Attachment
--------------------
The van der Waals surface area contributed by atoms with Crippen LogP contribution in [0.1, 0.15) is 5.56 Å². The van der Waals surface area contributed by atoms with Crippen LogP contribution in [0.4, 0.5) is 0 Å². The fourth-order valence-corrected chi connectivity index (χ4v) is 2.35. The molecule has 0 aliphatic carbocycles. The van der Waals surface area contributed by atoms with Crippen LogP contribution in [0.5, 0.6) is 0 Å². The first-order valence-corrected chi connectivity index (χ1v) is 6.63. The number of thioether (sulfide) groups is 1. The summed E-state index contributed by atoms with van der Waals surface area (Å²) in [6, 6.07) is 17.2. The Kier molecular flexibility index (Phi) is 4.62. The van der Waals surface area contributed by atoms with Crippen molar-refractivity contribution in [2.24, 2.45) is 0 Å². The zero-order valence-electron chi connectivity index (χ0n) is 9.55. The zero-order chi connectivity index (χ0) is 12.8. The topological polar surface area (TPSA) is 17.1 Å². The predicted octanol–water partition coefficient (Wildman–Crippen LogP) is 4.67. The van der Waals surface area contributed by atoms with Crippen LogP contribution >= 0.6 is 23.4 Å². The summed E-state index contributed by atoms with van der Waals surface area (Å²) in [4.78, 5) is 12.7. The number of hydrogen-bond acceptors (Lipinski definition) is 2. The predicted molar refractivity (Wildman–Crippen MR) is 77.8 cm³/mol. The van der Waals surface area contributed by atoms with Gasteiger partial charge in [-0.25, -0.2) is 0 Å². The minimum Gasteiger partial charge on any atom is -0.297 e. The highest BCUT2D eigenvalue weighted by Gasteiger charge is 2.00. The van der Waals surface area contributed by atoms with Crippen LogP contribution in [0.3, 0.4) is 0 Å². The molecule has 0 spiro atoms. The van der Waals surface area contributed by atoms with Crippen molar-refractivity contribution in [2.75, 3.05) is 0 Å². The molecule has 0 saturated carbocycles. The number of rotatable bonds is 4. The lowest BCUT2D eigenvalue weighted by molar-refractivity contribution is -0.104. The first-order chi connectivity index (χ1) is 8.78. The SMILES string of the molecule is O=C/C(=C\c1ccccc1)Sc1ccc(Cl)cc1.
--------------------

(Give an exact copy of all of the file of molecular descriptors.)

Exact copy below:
The van der Waals surface area contributed by atoms with Crippen LogP contribution in [0.1, 0.15) is 5.56 Å². The van der Waals surface area contributed by atoms with Crippen LogP contribution in [0.4, 0.5) is 0 Å². The fourth-order valence-corrected chi connectivity index (χ4v) is 2.35. The molecule has 0 aliphatic carbocycles. The van der Waals surface area contributed by atoms with Crippen LogP contribution in [0.5, 0.6) is 0 Å². The first-order valence-corrected chi connectivity index (χ1v) is 6.63. The number of thioether (sulfide) groups is 1. The summed E-state index contributed by atoms with van der Waals surface area (Å²) in [6, 6.07) is 17.2. The Kier molecular flexibility index (Phi) is 4.62. The van der Waals surface area contributed by atoms with Crippen molar-refractivity contribution in [2.24, 2.45) is 0 Å². The zero-order valence-electron chi connectivity index (χ0n) is 9.55. The zero-order chi connectivity index (χ0) is 12.8. The topological polar surface area (TPSA) is 17.1 Å². The predicted octanol–water partition coefficient (Wildman–Crippen LogP) is 4.67. The van der Waals surface area contributed by atoms with Crippen LogP contribution >= 0.6 is 23.4 Å². The summed E-state index contributed by atoms with van der Waals surface area (Å²) in [4.78, 5) is 12.7. The number of hydrogen-bond acceptors (Lipinski definition) is 2. The predicted molar refractivity (Wildman–Crippen MR) is 77.8 cm³/mol. The van der Waals surface area contributed by atoms with Gasteiger partial charge in [-0.25, -0.2) is 0 Å². The minimum Gasteiger partial charge on any atom is -0.297 e. The highest BCUT2D eigenvalue weighted by Gasteiger charge is 2.00. The van der Waals surface area contributed by atoms with Crippen LogP contribution in [0.3, 0.4) is 0 Å². The molecule has 0 spiro atoms. The van der Waals surface area contributed by atoms with Crippen molar-refractivity contribution in [2.75, 3.05) is 0 Å². The molecule has 0 saturated carbocycles. The number of rotatable bonds is 4. The lowest BCUT2D eigenvalue weighted by molar-refractivity contribution is -0.104. The first-order chi connectivity index (χ1) is 8.78. The SMILES string of the molecule is O=C/C(=C\c1ccccc1)Sc1ccc(Cl)cc1.